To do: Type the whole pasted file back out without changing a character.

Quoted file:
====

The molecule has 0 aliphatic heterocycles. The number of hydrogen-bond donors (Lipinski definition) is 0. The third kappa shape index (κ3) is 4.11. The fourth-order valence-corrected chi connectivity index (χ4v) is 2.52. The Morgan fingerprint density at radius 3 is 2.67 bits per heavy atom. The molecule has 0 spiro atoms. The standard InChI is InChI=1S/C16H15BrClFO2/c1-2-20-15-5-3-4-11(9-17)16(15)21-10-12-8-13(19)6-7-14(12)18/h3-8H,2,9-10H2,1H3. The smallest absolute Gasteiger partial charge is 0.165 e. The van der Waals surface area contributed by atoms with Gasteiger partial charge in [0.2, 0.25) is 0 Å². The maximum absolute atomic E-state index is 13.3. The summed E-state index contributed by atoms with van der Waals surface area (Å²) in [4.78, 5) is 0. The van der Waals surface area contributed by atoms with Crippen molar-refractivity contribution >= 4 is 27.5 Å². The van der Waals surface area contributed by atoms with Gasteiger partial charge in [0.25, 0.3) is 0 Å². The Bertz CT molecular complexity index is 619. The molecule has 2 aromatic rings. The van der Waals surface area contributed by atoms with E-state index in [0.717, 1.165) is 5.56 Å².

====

The molecule has 0 aliphatic heterocycles. The number of hydrogen-bond donors (Lipinski definition) is 0. The third kappa shape index (κ3) is 4.11. The fourth-order valence-corrected chi connectivity index (χ4v) is 2.52. The Morgan fingerprint density at radius 3 is 2.67 bits per heavy atom. The molecule has 0 spiro atoms. The standard InChI is InChI=1S/C16H15BrClFO2/c1-2-20-15-5-3-4-11(9-17)16(15)21-10-12-8-13(19)6-7-14(12)18/h3-8H,2,9-10H2,1H3. The smallest absolute Gasteiger partial charge is 0.165 e. The van der Waals surface area contributed by atoms with Gasteiger partial charge in [0.2, 0.25) is 0 Å². The maximum absolute atomic E-state index is 13.3. The summed E-state index contributed by atoms with van der Waals surface area (Å²) in [4.78, 5) is 0. The van der Waals surface area contributed by atoms with Crippen molar-refractivity contribution >= 4 is 27.5 Å². The van der Waals surface area contributed by atoms with Gasteiger partial charge in [0.25, 0.3) is 0 Å². The Bertz CT molecular complexity index is 619. The molecule has 2 aromatic rings. The van der Waals surface area contributed by atoms with E-state index in [0.717, 1.165) is 5.56 Å².